Christmas stories from the archives: Holiday travel rush to the North mounts to climax 1946

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A “Green Christmas,” with a likelihood of local fog, is prophesied in the latest official forecast, issued this afternoon.

Though there was sunshine toencourage Christmas Eve travellers in many places, especially on the coast, rain is expected to spread from the west, and the further outlook is “occasional rain showers: becoming milder in East.”

At Roundhay Park, Leeds, the temperature at noon was 40 degrees, after an overnight minimum of 32. The A .A. to-day reported that a number of roads were ice-bound in Great Britain, and others were affected by ice.

There was fog also in North Lancashire, East Anglia and Somerset. King’s Cross and St. Pancras were London’s busiest main line stations today as the Christmas Eve homeward rush to the North developed.

At midday the staffs had the situation well in hand, and there were spectacular queues, but they were ready for a big rush later this afternoon and evening.

Early queues at Euston were soon dealt with by an augmented service.

Although 14 relief trains were provided there was no rush to leave Leeds by rail this morning. The 10 a.m. to Blackpool from City Station was not at all crowded.

A queue of about 200 formed for the 10.35 stopping train to Morcambe.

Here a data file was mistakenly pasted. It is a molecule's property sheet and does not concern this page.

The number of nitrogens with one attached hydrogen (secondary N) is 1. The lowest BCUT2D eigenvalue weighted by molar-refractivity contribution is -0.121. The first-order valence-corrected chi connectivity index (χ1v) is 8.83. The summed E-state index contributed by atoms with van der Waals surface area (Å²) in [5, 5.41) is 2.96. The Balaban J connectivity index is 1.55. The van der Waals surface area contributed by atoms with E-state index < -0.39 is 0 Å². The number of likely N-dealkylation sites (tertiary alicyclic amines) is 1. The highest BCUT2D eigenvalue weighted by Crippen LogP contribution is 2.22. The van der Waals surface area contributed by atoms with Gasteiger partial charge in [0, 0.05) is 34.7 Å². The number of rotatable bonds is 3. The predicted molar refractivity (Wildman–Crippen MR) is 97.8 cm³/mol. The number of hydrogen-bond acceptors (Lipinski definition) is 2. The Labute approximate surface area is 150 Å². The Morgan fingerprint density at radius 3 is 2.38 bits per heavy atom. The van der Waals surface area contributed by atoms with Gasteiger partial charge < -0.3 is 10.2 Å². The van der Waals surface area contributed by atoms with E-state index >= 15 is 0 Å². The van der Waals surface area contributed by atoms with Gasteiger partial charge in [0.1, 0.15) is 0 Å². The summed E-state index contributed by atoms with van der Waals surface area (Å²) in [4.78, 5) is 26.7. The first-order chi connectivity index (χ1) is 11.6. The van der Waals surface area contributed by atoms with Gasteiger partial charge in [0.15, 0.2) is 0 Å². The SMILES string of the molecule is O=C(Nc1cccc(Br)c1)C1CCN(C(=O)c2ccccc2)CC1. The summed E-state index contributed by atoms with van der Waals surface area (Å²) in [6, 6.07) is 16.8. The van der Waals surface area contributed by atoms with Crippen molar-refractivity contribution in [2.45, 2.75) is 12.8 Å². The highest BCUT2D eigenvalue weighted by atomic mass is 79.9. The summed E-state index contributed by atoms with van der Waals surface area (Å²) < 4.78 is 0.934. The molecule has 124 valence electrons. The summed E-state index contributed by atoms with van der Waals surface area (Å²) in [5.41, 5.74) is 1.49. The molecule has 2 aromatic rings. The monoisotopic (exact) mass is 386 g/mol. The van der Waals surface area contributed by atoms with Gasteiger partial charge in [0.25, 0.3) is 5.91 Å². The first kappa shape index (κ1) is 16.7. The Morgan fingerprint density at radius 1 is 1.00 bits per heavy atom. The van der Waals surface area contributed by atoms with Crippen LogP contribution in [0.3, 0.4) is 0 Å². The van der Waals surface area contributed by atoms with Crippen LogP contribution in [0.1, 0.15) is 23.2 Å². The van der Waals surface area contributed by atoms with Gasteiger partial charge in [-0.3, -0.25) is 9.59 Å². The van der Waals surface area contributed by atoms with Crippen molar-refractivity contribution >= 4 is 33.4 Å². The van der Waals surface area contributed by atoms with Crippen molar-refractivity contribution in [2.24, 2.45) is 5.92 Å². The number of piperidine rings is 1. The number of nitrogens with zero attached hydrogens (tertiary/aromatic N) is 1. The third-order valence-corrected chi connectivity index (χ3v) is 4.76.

Up to noon there was still no rush to get away.A ticket collector in the old portion of City Station said:

”the morning traffic has been nothing like we used to get in pre-war years.”

At Central Station it was quiet, and, as a member of the staff, said. “Nothing to shout about.” There seemed be more people coming into Leeds than going out.

Leeds motor coach companies are just about booked up for their Christmas programmes. One company is running daily to and from Blackpool throughout the holidays, that resort having its usual heavy attraction for Leeds people.

Football match excursions have been well patronised, especially to Middlesbrough for Leeds Unlted’s game there on Boxing Day.

Bridlington reported sunshine today and prospects of a better Christmas even than many pre-war years. Many private hotels are already booked up.

Scarborough indicated similar auguries for a good time, with no danger of stinted food.

Patients and staff in the Leeds Infirmary will have turkey and plum pudding for Christmas dinner and to Miss J. I. Mills, Food Supervisor, and her staff of chefs and cooks goes the task of preparing and cooking 40 turkeys and 100 plum puddings.

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